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How Spotify asks listeners to hack its algorithm
Spotify's user experience for music asks us to control recommendations, instead of letting it control us.
I listen to a lot of music and one of the things I noticed over the years is that I got stuck in a rut. Listening to the same things over and over again and not really picking up anything new. A problem with algorithmic recommendations, of music, or anything really, is that they can trap you with more and more specificity, narrowing around your interests instead of broadening horizons.
This narrowing has become even more difficult to escape now that my entire music experience is filtered through a streaming service, there’s no longer any time to trip over a song on the radio or even stumble over a recommendation on a pirating site. Even if someone was going to lend me a CD, I don’t have anything to play it anymore. Taking a single recommendation often isn’t enough to break out of the effect of my overall listening pattern. If I do nothing but passively consume music via a streaming service, I’ll likely never be pushed to the edge, much less out, of my comfort zone.
This problem isn’t just one of music recommendations. Only, I think there’s a solution that leverages the algorithmic recommendation process to broaden, instead of limit, us and we can see it already in Spotify.
The Sweet Escape
A brief guide to breaking your way out of your musical comfort zone.
Leveraging Organic encounters
In the world of the web, the term “organic” is used for a piece of content we find through actively searching for it, when it comes to music there is a similar process. I’m always fast on the Shazam trigger if I hear a song I like in a restaurant, movie or film. In the days I went outside (because we weren’t in a pandemic) I’d find a lot of very different songs that way. I also like Sofar Sounds concerts, I go in not knowing what music I’m going to get and potentially find something very different to enjoy.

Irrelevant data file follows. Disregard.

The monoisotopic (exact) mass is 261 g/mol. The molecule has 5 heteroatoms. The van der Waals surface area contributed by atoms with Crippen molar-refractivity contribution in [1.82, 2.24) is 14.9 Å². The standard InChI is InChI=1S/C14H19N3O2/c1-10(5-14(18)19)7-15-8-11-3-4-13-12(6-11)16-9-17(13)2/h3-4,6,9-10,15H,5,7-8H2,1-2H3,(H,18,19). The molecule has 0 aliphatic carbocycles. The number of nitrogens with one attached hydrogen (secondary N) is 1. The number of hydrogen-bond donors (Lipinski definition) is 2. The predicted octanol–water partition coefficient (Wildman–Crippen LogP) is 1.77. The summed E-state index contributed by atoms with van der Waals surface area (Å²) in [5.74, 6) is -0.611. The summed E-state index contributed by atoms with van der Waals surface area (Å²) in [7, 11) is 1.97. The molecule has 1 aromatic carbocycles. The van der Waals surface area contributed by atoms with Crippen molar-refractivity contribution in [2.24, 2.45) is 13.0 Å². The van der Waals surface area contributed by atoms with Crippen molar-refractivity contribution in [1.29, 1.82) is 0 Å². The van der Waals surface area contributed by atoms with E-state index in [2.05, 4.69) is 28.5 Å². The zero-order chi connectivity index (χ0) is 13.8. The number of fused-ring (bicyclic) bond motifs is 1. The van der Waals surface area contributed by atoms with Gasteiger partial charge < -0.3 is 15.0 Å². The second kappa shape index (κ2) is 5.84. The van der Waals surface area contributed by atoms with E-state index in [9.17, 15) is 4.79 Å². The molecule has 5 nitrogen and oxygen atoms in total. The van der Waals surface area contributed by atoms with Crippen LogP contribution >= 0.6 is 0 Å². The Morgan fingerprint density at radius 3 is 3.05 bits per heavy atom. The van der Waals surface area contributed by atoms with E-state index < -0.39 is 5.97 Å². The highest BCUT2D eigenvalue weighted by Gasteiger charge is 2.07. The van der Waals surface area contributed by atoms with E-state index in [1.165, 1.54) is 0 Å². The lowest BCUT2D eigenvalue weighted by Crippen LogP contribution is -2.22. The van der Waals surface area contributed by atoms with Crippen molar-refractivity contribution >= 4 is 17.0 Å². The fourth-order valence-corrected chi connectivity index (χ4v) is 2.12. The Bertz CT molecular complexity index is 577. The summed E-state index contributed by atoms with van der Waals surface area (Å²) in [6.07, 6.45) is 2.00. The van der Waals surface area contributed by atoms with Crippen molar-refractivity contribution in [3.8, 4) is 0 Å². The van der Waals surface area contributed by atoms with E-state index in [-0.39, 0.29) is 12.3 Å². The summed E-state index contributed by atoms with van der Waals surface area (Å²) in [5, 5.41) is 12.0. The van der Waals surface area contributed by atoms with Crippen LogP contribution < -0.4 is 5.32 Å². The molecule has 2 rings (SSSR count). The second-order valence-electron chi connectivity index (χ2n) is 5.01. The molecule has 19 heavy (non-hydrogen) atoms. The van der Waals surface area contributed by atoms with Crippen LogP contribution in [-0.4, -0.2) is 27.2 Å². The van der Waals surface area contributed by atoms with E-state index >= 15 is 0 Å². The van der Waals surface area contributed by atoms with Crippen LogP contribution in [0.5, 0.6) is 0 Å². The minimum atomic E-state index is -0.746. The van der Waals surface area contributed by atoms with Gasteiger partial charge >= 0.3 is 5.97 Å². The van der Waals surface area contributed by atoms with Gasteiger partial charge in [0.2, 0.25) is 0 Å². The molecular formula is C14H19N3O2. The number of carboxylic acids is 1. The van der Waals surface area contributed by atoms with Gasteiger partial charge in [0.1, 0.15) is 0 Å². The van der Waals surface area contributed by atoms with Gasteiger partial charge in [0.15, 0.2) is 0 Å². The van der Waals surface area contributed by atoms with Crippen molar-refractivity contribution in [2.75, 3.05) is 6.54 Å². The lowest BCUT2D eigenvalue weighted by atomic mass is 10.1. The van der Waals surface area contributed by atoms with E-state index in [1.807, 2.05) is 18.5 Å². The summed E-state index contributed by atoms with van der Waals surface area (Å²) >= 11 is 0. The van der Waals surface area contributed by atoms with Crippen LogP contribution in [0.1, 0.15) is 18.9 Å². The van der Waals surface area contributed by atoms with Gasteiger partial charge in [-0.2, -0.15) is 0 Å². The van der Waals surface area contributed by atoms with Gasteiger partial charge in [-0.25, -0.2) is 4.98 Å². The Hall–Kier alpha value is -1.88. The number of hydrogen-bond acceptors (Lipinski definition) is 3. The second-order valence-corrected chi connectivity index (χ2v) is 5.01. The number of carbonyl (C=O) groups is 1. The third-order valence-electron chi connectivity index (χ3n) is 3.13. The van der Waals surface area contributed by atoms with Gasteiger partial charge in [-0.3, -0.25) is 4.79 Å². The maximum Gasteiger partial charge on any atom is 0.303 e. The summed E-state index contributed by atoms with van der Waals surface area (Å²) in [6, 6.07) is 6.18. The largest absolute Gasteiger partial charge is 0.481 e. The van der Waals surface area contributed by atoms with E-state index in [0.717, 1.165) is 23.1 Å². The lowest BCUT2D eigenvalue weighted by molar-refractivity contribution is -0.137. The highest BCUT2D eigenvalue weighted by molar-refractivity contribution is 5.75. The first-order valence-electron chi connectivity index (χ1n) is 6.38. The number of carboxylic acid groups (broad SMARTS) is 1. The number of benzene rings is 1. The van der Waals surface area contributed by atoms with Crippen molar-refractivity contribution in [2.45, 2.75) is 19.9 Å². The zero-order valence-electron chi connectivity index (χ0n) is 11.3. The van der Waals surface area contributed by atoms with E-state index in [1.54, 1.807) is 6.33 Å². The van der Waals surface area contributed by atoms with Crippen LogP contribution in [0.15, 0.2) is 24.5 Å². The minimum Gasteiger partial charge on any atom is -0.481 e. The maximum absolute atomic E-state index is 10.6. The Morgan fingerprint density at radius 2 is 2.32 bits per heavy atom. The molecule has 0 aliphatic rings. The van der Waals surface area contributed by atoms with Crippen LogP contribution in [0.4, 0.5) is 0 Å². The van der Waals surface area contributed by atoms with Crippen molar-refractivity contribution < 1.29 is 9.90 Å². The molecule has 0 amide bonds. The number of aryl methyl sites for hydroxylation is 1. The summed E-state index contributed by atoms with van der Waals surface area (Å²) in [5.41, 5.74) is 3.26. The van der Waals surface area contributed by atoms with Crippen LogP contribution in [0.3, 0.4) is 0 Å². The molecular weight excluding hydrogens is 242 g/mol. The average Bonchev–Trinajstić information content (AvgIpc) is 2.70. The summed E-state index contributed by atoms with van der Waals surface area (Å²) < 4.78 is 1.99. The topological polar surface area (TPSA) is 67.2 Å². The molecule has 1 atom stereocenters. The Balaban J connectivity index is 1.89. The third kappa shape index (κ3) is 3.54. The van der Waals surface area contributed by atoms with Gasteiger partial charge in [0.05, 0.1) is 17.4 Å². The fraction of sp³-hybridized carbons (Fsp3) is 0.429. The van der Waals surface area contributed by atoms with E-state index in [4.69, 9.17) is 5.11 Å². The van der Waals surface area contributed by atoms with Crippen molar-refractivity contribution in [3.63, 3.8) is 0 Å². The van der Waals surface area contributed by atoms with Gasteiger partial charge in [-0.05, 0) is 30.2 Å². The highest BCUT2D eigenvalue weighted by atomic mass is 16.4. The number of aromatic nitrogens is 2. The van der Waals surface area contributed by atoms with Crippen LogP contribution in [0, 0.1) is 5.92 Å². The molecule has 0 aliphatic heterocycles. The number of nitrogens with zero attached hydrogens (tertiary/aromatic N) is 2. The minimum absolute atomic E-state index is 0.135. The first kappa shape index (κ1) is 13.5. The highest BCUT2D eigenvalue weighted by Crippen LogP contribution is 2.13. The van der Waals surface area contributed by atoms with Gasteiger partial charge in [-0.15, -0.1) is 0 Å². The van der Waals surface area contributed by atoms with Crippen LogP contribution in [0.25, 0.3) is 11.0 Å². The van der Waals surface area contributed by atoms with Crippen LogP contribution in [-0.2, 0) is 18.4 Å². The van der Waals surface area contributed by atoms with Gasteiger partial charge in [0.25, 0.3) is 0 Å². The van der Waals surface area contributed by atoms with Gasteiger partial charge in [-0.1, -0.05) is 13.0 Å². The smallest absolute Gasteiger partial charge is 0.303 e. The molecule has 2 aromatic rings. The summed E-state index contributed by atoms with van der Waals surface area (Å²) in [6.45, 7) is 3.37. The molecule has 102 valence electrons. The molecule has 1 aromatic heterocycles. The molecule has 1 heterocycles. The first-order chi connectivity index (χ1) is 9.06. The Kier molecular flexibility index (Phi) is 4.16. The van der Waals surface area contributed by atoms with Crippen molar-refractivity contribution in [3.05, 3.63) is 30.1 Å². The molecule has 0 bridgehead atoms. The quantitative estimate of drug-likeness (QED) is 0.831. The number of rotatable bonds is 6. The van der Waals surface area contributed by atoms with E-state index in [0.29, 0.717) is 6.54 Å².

Once I get a song I like, that doesn’t really sound like anything else to which I listen, the first thing I do is head to the artist’s About page on Spotify. From there I can follow links to Discovered On, a set of playlists that include the artist. While one song isn’t enough to escape the reinforcement of listening to the same music on loop, a whole new playlist of similar music starts to open things up.
A good example is the time I stumbled across Los Ángeles Azules’ “Amor A Primera Vista” in a restaurant. Their About page led me to a Spotify-created playlist around Cumbia Sonidera and checking through their Fans Also Like page let me dive into some similar bands.
Stealing from Friends
As you dig into these different playlists, you’ll find that listening impacts your Discovery playlist, which uses similar algorithmic tools to generate suggestions. If you go wild in your journeys outside your comfort zone you may find it becomes a little less useful.